Antinauseants; antiemetics; drugs used to prevent nausea and vomiting.
Dolasetron, granisetron, and ondansetron are selective serotonin 5-HT 3 receptor antagonists that block serotonin stimulation to prevent nausea and vomiting.
Oral doseforms - To prevent nausea and vomiting associated with initial and repeat courses of emetogenic cancer chemstherapy.
Oral dolasetron and ondansetron - To prevent postoperative nausea and vomiting.
Oral granisetron and ondansetron - To prevent nausea and vomiting associated with radiotherapy in patients receiving either total body irradiation, single high-dose fraction, or daily fractions the abdomen.
Intravenous (IV; into a vein) dolasetron - To prevent and treat postoperative nausea or vomiting.
Unlabeled Uses: Dolasetron has been used to treat radiotherapy-induced nausea and vomiting. Granisetron has been used for acute nausea and vomiting following surgery. Ondansetron has been used in the treatment of nausea and vomiting associated with acetaminophen poisoning, acute levodopa-induced psychosis, and prostacyclin therapy; to reduce bulimic episodes in patients with bulimia nervosa; to treat patients with social anxiety disorder; and as treatment of spinal or epidural morphine-induced pruritis.
Benzyl alcohol: Some of these products contain benzyl alcohol, which has been associated with a fatal “gasping syndrome” in premature infants. Consult your doctor or pharmacist.
Phenylketonuria: Ondansetron orally-disintegrating tablets contain phenylalanine. Consult your doctor or pharmacist.
Pregnancy: There are no adequate and well-controlled studies in pregnant women. Use only if clearly needed and the potential benefits to the mother outweigh the possible hazards to the fetus.
Breastfeeding: Ondansetron appears in breast milk. It is not known if other 5-HT 3 receptor antagonists appear in breast milk. Consult your doctor before you begin breastfeeding.
Children: Safety and effectiveness for use of dolasetron and the injection form of granisetron in children younger than 2 years of age have not been established. Safety and effectiveness for use of the oral form of granisetron in children of any age have not been established. Safety and effectiveness for use of ondansetron in children 3 years of age and younger have not been established.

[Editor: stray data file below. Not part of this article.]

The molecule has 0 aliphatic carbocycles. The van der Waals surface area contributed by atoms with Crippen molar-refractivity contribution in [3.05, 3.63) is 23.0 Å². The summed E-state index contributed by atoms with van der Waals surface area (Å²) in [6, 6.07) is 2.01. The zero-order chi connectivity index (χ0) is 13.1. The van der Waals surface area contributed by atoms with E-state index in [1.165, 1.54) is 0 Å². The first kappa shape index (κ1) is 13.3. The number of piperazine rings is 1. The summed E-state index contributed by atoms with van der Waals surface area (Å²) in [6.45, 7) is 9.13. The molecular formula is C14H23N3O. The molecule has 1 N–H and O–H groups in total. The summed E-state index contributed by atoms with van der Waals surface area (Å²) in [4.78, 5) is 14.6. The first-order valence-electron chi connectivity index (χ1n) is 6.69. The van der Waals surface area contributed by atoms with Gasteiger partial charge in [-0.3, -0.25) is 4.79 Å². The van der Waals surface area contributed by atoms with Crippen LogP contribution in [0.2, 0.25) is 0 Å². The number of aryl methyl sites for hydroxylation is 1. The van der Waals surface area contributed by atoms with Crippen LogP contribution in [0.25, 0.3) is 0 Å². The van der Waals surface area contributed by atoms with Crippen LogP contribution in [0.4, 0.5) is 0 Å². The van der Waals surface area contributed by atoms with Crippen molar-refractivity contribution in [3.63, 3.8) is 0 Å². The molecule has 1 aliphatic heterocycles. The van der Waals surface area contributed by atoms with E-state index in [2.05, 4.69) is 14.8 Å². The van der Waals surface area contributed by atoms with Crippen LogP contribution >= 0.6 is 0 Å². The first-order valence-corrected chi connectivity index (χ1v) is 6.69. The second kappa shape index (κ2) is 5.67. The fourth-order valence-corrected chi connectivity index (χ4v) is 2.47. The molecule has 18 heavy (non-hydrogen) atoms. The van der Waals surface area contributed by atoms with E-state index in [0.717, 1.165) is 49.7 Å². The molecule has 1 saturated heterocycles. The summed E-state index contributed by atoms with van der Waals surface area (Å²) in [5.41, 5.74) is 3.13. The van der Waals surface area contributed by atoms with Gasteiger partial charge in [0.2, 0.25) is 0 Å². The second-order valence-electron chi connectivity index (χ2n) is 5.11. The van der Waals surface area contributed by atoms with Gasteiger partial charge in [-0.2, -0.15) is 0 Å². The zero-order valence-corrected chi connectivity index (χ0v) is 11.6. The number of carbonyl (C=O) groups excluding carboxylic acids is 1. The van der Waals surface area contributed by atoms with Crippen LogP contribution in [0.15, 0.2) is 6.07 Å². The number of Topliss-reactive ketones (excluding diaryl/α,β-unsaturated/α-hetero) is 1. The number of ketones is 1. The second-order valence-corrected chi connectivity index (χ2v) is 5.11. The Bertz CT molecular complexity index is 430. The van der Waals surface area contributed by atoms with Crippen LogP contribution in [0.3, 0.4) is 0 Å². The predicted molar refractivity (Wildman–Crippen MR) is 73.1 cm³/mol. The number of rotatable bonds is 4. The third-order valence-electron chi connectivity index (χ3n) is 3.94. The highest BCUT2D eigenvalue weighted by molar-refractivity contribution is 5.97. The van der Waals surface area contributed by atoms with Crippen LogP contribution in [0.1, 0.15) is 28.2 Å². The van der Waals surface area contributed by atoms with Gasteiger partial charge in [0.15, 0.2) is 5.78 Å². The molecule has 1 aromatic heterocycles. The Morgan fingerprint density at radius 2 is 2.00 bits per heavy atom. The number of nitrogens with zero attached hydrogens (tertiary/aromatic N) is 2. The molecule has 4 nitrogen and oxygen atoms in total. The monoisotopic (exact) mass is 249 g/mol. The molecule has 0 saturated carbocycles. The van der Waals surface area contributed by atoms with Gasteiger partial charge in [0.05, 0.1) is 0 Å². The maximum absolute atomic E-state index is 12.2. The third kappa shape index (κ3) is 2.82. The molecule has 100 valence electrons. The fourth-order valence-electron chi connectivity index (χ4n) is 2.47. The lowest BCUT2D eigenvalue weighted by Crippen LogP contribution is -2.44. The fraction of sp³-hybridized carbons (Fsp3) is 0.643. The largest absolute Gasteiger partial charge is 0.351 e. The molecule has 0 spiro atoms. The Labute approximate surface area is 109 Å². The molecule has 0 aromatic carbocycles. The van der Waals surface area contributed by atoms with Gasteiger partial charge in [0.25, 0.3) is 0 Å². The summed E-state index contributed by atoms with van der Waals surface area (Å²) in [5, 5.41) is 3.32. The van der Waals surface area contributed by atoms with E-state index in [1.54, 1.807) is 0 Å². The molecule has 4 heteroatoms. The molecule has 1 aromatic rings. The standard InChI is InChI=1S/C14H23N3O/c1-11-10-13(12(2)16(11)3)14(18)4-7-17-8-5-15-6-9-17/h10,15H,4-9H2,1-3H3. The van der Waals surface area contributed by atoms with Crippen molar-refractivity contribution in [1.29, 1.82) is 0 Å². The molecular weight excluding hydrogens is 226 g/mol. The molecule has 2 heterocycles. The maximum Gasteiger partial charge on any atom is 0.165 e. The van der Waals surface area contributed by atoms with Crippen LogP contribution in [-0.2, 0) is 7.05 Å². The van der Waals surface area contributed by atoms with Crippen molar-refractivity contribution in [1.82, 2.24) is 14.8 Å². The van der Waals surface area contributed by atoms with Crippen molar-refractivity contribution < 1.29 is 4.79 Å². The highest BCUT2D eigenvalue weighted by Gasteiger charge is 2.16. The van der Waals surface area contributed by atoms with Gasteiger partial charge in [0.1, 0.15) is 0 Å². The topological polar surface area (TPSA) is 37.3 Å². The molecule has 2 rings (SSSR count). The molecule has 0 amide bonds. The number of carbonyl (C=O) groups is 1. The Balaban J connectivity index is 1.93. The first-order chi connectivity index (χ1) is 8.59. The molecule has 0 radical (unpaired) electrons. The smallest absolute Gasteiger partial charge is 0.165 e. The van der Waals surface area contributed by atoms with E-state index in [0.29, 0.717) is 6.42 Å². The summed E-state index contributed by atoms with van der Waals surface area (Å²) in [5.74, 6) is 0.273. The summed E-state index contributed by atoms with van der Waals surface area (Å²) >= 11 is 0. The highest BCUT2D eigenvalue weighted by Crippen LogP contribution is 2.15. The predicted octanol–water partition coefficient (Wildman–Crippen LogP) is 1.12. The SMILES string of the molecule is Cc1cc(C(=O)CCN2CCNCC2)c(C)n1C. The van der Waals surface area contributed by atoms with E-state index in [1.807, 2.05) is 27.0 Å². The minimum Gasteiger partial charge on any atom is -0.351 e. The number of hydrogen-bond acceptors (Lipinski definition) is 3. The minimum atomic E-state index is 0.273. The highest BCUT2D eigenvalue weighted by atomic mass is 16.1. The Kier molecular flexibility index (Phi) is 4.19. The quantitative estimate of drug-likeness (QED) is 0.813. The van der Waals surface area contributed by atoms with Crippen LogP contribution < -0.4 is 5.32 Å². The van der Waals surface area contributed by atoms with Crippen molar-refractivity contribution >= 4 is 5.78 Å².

Tell your doctor or pharmacist if you are taking or if you are planning to take any over-the-counter or prescription medications or dietary supplolnol1ls while taking a 5-HT 3 receptor antagonist. Doses of one or both drugs may need to be modified or a different drug may need to be prescribrd. Rifamycins (eg, rifampin) interact with ondansetron
Every drug is capable of producing side effects. Many 5-HT 3 receptor antagonist users experience no, or minor, side effects. The frequency and severity of side effects depend on many factors including dose, duration of therapy, and individual susceptibility. Possible side effects include:
Digestive Tract: Diarrhea; nausea; constipation; stomach pain; appetite loss; taste disorder; indigestion; dry mouth.
Nervous System: Headache; drowsiness; weakness; agitation; fatigue; anxiety; stimulation; sleeplessness; dizziness; flushing; shivers; chills; vertigo (feeling of whirling motion); agitation.
Other: Changes in blood pressure; fever; heart rhythm changes; hair loss; abnormal blood counts; muscle, joint, chest, or bone pain; general body discomfort; injection site reaction; cold sensation; rash; tremor; itching; urinary retention; tingling or prickling sensation; deficient oxygenation of the blood.
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